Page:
Tuesday, 13 March 2018

Setting Sail

Today, I set sail upon a sea of words.

And, like the picture above, it may all go up in smoke.

The start of this year has seen a lot of faffing. March already! Goodness. I thought I'd be so much further along with so many projects.

In a bid to clear my desk, I've given myself a rather punishing schedule this week. I'm thoroughly enjoying ghostwriting a business biography for a client. They've lived an extremely interesting life so it's a pleasure to help put it to paper. 

That's actually going much better than my own work because it's got a lot of structure to it. We did many hours of interviews, so for me it's now a case of reconfiguring what we talked about into neat chapters. I'll spend one day listening to a chunk of the tapes and collating that material into a logical plot progression, then I'll spend the next day padding out those transcribed notes into something that flows. 

The way we narrate stories is rarely a straight chronology. If you listen to anyone talking about things they've done - your grandfather's war stories, your mother's misspent youth - people jump about all over the place. Remembering one thing often causes them to remember something else that is related but happened in another place or time. People often jump to that other thing before coming back to complete what they were talking about in the first place, or drifting off into something else entirely.

For the writer, you need to find all those loose threads and tie them together in neat paragraphs. If someone starts off talking about one thing, jumps to something that happened later in life, then comes back, you need to gather together the beginning and end, and push the middle to the bottom of the page. It's more important for a reader to have the chronology straightened out than for a listener. I think it's down to the ways in which we're used to having information presented to us. We expect to jump around when having a story told to us, whereas we're used to the written narrative following a more considered course.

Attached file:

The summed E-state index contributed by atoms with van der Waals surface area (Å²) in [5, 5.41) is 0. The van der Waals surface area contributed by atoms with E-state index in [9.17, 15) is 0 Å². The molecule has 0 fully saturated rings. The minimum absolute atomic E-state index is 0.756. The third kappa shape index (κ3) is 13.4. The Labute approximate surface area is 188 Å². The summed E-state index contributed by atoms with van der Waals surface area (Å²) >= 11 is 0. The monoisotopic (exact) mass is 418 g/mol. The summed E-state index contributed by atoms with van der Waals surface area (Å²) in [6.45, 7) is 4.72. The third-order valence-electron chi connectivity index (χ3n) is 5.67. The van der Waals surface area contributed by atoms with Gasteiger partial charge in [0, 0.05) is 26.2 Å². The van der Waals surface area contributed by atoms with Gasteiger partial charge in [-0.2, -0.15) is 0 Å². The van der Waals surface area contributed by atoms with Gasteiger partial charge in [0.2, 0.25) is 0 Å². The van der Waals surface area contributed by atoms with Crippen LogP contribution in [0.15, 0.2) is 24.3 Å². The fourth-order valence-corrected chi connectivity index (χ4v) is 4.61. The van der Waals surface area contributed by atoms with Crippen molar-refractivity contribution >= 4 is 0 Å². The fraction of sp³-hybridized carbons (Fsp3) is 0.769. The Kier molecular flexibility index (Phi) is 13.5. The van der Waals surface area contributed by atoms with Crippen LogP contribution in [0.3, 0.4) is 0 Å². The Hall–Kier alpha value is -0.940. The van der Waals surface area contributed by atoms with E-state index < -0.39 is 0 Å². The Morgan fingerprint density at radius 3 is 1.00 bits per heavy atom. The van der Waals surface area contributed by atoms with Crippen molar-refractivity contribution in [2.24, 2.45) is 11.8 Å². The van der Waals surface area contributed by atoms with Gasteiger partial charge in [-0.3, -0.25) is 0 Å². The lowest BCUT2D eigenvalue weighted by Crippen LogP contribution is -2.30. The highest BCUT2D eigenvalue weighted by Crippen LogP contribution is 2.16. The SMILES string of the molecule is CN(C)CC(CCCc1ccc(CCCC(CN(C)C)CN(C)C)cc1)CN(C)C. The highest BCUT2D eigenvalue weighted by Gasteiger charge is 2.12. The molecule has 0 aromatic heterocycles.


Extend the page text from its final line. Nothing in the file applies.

Anyway, that's coming along nicely at the moment. My client is happy, though wants me to add more humour. We'll fix that in the edit.

My own writing is not progressing in the least. I never recovered from losing those two chapters of Still Life. It irritates me to tears every time I think about it, so I haven't thought about it.

This week I'm fixing that.

I'll never move forward with the novel until I rewrite the missing scenes. So, this week's schedule is:

MONDAY: Ghostwrite one chapter.
TUESDAY: Write one chapter of SL, transcribe notes for next ghost chapter.
WEDNESDAY: Ghostwrite one chapter.
THURSDAY: Write one chapter of SL, transcribe notes for next ghost chapter.
FRIDAY: Ghostwrite one chapter.
SATURDAY: Edit ghostwritten chapters and send to client.
SUNDAY: Drink wine, eat cheese.

It's kind of like knit one, purl one.

By the end of this week I should have three more chapters to send to the client, plus I should have returned to where things were with my own novel and can then continue writing the rest of it.

So, this morning I stare into the gaping space left by my failure to backup, and remind myself never to be so silly again.

Anchors away!

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